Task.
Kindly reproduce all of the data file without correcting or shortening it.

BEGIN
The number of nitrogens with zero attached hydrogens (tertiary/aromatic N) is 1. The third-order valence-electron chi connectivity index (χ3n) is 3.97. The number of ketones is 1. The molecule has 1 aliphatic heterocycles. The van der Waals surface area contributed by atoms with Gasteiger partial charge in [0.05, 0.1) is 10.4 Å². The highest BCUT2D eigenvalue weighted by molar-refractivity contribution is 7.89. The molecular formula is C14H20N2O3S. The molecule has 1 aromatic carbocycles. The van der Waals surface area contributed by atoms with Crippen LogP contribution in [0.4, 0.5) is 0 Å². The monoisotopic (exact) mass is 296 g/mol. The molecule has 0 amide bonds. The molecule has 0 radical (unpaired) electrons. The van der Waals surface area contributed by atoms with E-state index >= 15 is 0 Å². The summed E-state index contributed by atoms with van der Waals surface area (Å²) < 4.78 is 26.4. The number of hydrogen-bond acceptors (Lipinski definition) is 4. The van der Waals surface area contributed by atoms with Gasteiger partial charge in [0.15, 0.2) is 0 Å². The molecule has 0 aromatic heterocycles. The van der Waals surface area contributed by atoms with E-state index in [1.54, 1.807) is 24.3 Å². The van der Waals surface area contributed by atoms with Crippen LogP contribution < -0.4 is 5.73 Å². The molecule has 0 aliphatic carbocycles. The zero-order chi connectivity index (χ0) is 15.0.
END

The number of nitrogens with zero attached hydrogens (tertiary/aromatic N) is 1. The third-order valence-electron chi connectivity index (χ3n) is 3.97. The number of ketones is 1. The molecule has 1 aliphatic heterocycles. The van der Waals surface area contributed by atoms with Gasteiger partial charge in [0.05, 0.1) is 10.4 Å². The highest BCUT2D eigenvalue weighted by molar-refractivity contribution is 7.89. The molecular formula is C14H20N2O3S. The molecule has 1 aromatic carbocycles. The van der Waals surface area contributed by atoms with Crippen LogP contribution in [0.4, 0.5) is 0 Å². The monoisotopic (exact) mass is 296 g/mol. The molecule has 0 amide bonds. The molecule has 0 radical (unpaired) electrons. The van der Waals surface area contributed by atoms with E-state index >= 15 is 0 Å². The summed E-state index contributed by atoms with van der Waals surface area (Å²) < 4.78 is 26.4. The number of hydrogen-bond acceptors (Lipinski definition) is 4. The van der Waals surface area contributed by atoms with Gasteiger partial charge in [0.15, 0.2) is 0 Å². The molecule has 0 aromatic heterocycles. The van der Waals surface area contributed by atoms with E-state index in [1.54, 1.807) is 24.3 Å². The van der Waals surface area contributed by atoms with Crippen LogP contribution < -0.4 is 5.73 Å². The molecule has 0 aliphatic carbocycles. The zero-order chi connectivity index (χ0) is 15.0.